The main vision for the Hakusan mountain shrine is that the ideology of nature conservation stays connected with its religious roots. The local culture is represented in the national park management plans, and traditional knowledge is used as a guide for ecological mountaineering practices for tourists. This way the ecosystem services, or blessings, as locals call them, will keep playing a role in the lives of the local people.

    The main goal of Japan’s national parks is to preserve the landscape. However, more conservation oriented action was also necessary in Hakusan national park, such as species protection, enhanced forest protection and regulations for coexistence with nature. These extra efforts have made Hakusan national park into a model area how to achieve coexistence with nature in a sustainable way. In addition, policies and regulations are put in place to protect the ecosystem of the park in light of increasing tourism.

    Policy and Law
    Historically, the region has seen slowly growing natural protected areas:

  • 1962 : Designated as HAKUSAN National Park, areas 477km2 , Core Area 178km2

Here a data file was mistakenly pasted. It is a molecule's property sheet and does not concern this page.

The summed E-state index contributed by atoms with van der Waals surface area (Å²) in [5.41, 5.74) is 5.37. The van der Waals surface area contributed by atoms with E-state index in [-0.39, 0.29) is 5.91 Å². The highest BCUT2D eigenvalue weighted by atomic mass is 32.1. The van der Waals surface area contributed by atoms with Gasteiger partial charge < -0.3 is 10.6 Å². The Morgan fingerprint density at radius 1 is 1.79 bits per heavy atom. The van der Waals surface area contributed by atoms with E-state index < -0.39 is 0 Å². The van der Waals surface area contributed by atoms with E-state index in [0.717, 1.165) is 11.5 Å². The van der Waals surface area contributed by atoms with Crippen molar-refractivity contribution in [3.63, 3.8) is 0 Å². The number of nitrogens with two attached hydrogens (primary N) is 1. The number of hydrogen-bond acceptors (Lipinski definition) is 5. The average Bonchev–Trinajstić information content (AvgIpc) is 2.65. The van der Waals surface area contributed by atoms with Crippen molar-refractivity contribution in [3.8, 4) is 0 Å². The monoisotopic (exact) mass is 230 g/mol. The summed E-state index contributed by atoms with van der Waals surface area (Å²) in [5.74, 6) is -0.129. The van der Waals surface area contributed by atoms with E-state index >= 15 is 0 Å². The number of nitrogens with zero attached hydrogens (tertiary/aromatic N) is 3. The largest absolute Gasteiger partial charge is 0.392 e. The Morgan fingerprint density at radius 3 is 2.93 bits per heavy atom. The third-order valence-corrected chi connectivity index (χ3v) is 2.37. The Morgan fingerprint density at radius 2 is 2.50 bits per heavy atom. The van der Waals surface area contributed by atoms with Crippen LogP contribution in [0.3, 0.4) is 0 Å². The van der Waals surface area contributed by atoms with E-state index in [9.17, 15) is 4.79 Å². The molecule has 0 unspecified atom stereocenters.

• 1969 : Designated as HAKUSAN Wildlife Sanctuary, areas 359km2
  • 1982 : Designated as UNESCO MAB Biosphere Reserve, 480km2, Core Area 180km2
  • 2011 : Designated as Hakusan Tedorigawa Geopark, 755km2
  • Administrative authorities involved with these decisions are the Environment Agency, the Forest Agency and the Japanese National Commission for UNESCO. Laws are currently executed in a satisfactory way. Outside of the national park, governance and legal tenure have been put in place to protect species and forest patches together with land owners. This led to more successful conservation and the area serves as a model for the surrounding region.